One indicator of the shift is the poll McConnell cited, which was conducted for the Common Sense Leadership Fund, a Republican-aligned group that is spending heavily to get G.O.P. candidates elected this fall. It surveyed people in “gun-owning households.” Eighty-four per cent of them said that they would support a package of legislation that includes—as the framework does—requiring more types of gun sellers to conduct background checks, making those checks more comprehensive for people between the ages of eighteen and twenty-one, and providing money for school security and mental-health counselling. There was similar support for other elements of the framework: Seventy-nine per cent supported giving states financial incentives to implement “red flag” laws, which offer a route to temporarily take guns away from people who are threatening violence or experiencing a mental-health crisis. And eighty-six per cent favored closing the “boyfriend loophole,” which makes it easier for unmarried, non-cohabiting domestic abusers to have access to guns.

    It’s possible to have a pessimistic view of the deal. Eighteen-year-olds will still be able to buy semi-automatic assault weapons, even if the federal background check extends, for the first time, to their juvenile records (and thus should create a brief waiting period while those records are searched). It does not stop the drive in an increasing number of states to loosen gun laws and permit carrying guns in more public places. Nor can it stop the Supreme Court from ruling, in a decision expected in the next two weeks, that a New York law restricting open carry is unconstitutional. And it won’t stop interstate gun trafficking, although it does give authorities more tools to combat it.

    After Uvalde, one option for Democrats was to hold a vote on a more comprehensive bill that would have shown where each party stood, but that, because of the filibuster, would have had no chance of becoming law. Chuck Schumer, the Majority Leader, said that Murphy had instead asked him for “space” to try to find whatever common ground there might be. The second lead negotiator on the Democratic side is Kyrsten Sinema, of Arizona, whose relationships with Republicans are, Murphy told the Times podcast “The Daily,” valuable for getting the deal done. (The Republicans’ second negotiator is Thom Tillis, of North Carolina.) On MSNBC, Murphy said that the framework, despite its shortcomings, would save lives—for example, it could “stop a lot of suicides.”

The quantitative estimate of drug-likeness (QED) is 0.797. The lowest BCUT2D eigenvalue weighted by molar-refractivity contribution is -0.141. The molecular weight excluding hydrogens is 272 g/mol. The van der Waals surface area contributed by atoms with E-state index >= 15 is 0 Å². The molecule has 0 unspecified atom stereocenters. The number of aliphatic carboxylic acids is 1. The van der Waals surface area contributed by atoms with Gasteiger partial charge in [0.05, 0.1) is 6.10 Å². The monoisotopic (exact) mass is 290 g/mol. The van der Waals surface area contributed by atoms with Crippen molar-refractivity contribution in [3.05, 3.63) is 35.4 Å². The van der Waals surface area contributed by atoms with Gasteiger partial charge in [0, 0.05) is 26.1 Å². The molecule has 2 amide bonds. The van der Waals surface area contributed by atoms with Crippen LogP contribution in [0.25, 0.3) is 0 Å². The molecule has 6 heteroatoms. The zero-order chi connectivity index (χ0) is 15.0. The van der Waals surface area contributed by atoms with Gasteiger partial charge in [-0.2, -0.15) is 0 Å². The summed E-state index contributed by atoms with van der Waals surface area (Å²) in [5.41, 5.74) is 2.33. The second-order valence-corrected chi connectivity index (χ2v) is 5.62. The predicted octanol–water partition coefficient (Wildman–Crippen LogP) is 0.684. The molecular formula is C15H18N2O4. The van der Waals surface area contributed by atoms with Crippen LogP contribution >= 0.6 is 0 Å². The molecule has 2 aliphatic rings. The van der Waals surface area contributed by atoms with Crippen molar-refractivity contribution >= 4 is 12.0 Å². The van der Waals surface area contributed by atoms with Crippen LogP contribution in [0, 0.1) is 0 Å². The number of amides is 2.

People who try to kill themselves are often acting impulsively, and, thankfully, the majority of them survive—unless they pick up a gun. According to Giffords, the gun-control organization, “Firearms account for 5% of life-threatening suicide attempts in the United States but over 50% of suicide deaths.” The framework means that Congress is doing something, rather than just continuing to be the passive observer of a national shootout. But Murphy is also making an argument for the power of what might be called radical incrementalism to effect major change, by breaking down resistance, allowing children’s voices to be heard, and, now, offering Republicans the novel experience of running on a record of having acted to ease the gun crisis. The struggles after Sandy Hook may not have been as futile as they felt.

    Still, a measure of the pressures within the Republican Party is that four of the G.O.P. senators who have been part of the negotiations are retiring this year. On Fox News, Tucker Carlson framed the deal as a dictatorial “gun grab.” He played a video of what appeared to be gang members, some of them Black, brandishing firearms, and then demanded, “Hey, John Cornyn, will your legislation do anything about that? . . . Fix those things and get back to me about the AR in my closet!” (Carlson, in a 2019 interview, said that he owns an AR-style weapon and that “all my guns are working-class guns.”)

    The hedging, deference to extremism, fearmongering, firearm fetishizing, and moral timidity that have resounded in the Republicans’ approach to the country’s gun problem over the years have not gone away, in other words, and will no doubt be part of this fall’s midterm campaigns. Murphy’s hope is to get a vote on a finished bill this week, ahead of the July 4th recess. The deal could still fall apart; McConnell left himself plenty of room to reject it. But it’s also possible that a note of common sense, however faint, has broken through. ♦

  10. #10
    Join Date
    Jan 2021


    Every one of them Traitors of the American People.

    However, since most so called Americans believe tons of bloody vicious lies & consider them as virtues, Therefore such people deserve to be hated and betrayed.

    Syria is the Mother of Christ, The Aryan Christan Israel European People from whom America is descended, And since these USA people support the murder of their Mother for anti-Christ Greater Khazaria, such people must have their lives shortened, and making them defenseless is a good start on top of the covid drugs they willingly poisoned themselves with.